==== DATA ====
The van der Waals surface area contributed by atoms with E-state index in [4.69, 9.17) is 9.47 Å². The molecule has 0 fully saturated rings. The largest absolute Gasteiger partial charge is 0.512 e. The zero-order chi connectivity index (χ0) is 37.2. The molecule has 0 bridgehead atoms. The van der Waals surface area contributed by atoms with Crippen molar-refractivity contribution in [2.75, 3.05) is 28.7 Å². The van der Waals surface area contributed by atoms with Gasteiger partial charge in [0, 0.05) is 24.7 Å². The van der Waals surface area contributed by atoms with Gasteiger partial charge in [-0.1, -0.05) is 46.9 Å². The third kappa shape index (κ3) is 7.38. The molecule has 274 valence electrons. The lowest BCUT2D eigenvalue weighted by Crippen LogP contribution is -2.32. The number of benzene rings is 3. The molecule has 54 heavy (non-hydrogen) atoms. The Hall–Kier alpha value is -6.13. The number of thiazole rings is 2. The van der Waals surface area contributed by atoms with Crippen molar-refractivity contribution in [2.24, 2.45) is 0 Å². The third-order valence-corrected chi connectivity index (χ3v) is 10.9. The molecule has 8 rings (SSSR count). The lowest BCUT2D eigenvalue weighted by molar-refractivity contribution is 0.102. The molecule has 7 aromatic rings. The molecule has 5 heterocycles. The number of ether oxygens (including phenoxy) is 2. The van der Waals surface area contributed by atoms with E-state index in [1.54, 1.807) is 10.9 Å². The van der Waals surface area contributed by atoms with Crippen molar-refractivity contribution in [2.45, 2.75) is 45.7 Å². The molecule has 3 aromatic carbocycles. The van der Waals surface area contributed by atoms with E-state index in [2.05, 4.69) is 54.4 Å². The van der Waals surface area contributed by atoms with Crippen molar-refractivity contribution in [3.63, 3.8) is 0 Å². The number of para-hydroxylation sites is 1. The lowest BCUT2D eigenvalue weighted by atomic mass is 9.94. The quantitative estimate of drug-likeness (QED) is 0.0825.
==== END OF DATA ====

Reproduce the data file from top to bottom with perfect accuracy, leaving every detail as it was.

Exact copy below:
The van der Waals surface area contributed by atoms with E-state index in [4.69, 9.17) is 9.47 Å². The molecule has 0 fully saturated rings. The largest absolute Gasteiger partial charge is 0.512 e. The zero-order chi connectivity index (χ0) is 37.2. The molecule has 0 bridgehead atoms. The van der Waals surface area contributed by atoms with Crippen molar-refractivity contribution in [2.75, 3.05) is 28.7 Å². The van der Waals surface area contributed by atoms with Gasteiger partial charge in [0, 0.05) is 24.7 Å². The van der Waals surface area contributed by atoms with Gasteiger partial charge in [-0.1, -0.05) is 46.9 Å². The third kappa shape index (κ3) is 7.38. The molecule has 274 valence electrons. The lowest BCUT2D eigenvalue weighted by Crippen LogP contribution is -2.32. The number of benzene rings is 3. The molecule has 54 heavy (non-hydrogen) atoms. The Hall–Kier alpha value is -6.13. The number of thiazole rings is 2. The van der Waals surface area contributed by atoms with Crippen molar-refractivity contribution in [2.24, 2.45) is 0 Å². The third-order valence-corrected chi connectivity index (χ3v) is 10.9. The molecule has 8 rings (SSSR count). The lowest BCUT2D eigenvalue weighted by molar-refractivity contribution is 0.102. The molecule has 7 aromatic rings. The molecule has 5 heterocycles. The number of ether oxygens (including phenoxy) is 2. The van der Waals surface area contributed by atoms with E-state index in [1.54, 1.807) is 10.9 Å². The van der Waals surface area contributed by atoms with Crippen molar-refractivity contribution in [2.45, 2.75) is 45.7 Å². The molecule has 3 aromatic carbocycles. The van der Waals surface area contributed by atoms with E-state index in [2.05, 4.69) is 54.4 Å². The van der Waals surface area contributed by atoms with Crippen molar-refractivity contribution in [3.63, 3.8) is 0 Å². The number of para-hydroxylation sites is 1. The lowest BCUT2D eigenvalue weighted by atomic mass is 9.94. The quantitative estimate of drug-likeness (QED) is 0.0825.